You are very welcome. I would add that no matter how much one knows, one cannot fully appreciate Bowen Family Systems Theory (BFST) without the experience of “doing”. Essential to gaining competence and expertise in BFST “Coaching” is planful work on self-differentiation.

      Murray Bowen described the benefit to mental health professionals of studying the history of, and differentiating within their own families of origin. In many training programs, including the one I completed at Family Institute of Westchester, study and work on the family therapist’s own extended family is a mandatory part of clinical training.

      Losing sight of one’s part in the therapeutic system of interactions leads to the creation of a “therapist’s triangle.” To help avoid this non-productive outcome BFST gives a high priority to understanding and making changes within the therapist’s own family of origin.

      There is a clear positive correlation between work done in the therapist’s own family of origin and gains in the therapist’s clinical proficiency to a far greater extent than in traditional supervision of clinical work.


      — Ron

  5. Lilah on January 20, 2017 at 12:47 am said:

    When you speak of “doing,” are you speaking specifically about application to your own life (as a professional)?

    I have wondered why it would not be natural for a therapist to apply whatever they know to their own life and functioning…..such as, recognizing when they aren’t taking responsibility for their emotions–noticing that they aren’t. Pausing when stressed/upset and noticing the anxiety aroused in them at that moment by their child’s behavior. Putting their attention on their own functioning in moments like that (noticing what difficulty they’re having regulating their emotions right then; noticing the strength of the impulse to control/change the environment–the child–in order to get back into the comfort zone internally. Or the parent, or sibling. Or partner….just noticing the impulse to engage in struggle, noticing how little room there is in the relationship for “certain” feelings like unhappiness or disapproval at that moment–how much you are resisting their expression from the other person.) Things like that. Seems like it could be routine, particularly for therapists! I think it’s a great way to grow.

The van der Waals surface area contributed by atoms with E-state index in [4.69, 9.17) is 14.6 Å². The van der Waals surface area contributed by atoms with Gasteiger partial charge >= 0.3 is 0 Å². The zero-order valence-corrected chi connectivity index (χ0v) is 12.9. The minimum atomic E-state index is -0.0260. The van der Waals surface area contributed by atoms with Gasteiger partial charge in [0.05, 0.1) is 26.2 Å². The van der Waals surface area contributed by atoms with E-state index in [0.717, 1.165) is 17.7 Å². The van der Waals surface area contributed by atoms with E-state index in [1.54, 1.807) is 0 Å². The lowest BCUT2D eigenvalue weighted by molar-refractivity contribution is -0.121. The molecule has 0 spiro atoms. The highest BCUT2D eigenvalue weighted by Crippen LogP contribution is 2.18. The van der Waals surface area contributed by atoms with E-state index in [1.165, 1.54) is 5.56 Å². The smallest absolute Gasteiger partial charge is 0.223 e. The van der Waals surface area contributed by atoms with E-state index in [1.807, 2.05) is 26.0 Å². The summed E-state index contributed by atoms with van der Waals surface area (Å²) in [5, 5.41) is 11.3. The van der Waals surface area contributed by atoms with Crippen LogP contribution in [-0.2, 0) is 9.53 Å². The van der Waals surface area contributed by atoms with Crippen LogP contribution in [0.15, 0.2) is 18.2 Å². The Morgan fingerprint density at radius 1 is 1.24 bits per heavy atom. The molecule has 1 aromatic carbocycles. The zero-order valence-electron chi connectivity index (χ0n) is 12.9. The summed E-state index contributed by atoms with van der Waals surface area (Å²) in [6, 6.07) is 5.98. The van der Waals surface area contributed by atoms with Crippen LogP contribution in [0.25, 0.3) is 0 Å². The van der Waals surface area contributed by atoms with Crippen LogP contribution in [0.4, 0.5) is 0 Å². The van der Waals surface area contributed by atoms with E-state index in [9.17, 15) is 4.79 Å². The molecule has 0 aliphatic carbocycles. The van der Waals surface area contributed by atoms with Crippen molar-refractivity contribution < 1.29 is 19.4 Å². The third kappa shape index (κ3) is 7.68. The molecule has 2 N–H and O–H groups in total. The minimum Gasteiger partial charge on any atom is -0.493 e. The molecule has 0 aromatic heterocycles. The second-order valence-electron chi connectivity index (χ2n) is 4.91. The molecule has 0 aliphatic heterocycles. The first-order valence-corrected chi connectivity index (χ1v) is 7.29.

• Ronald B Cohen, MD on March 17, 2017 at 9:38 am said:

      Hi Lilah,

      Absolutely! I would suggest that the “task of the therapist” is to develop his or her own solid self in order to maintain his/her own emotional equilibrium. As much as we talk about “The Self of the Therapist”, few of us actually want to work on it. And yet, to the degree that we have unresolved emotional attachments from our own families of origin, (and truth be told, we all do), and to the degree that unresolved emotional issues from current and past life-cycle stages intrude into our work and hinder us from staying out of the emotional processes of the families and individuals who seek our help and guidance, we reduce our effectiveness and professional satisfaction.

      Murray Bowen described the benefit to mental health professionals of studying the history of, and differentiating within their own families of origin. Working on self-differentiation and learning about your family of origin can help you get a clearer picture of who you are, how you became who you are, and what the family influences, both immediate and multi-generational are on you, thereby freeing you from unnecessary encumbrances.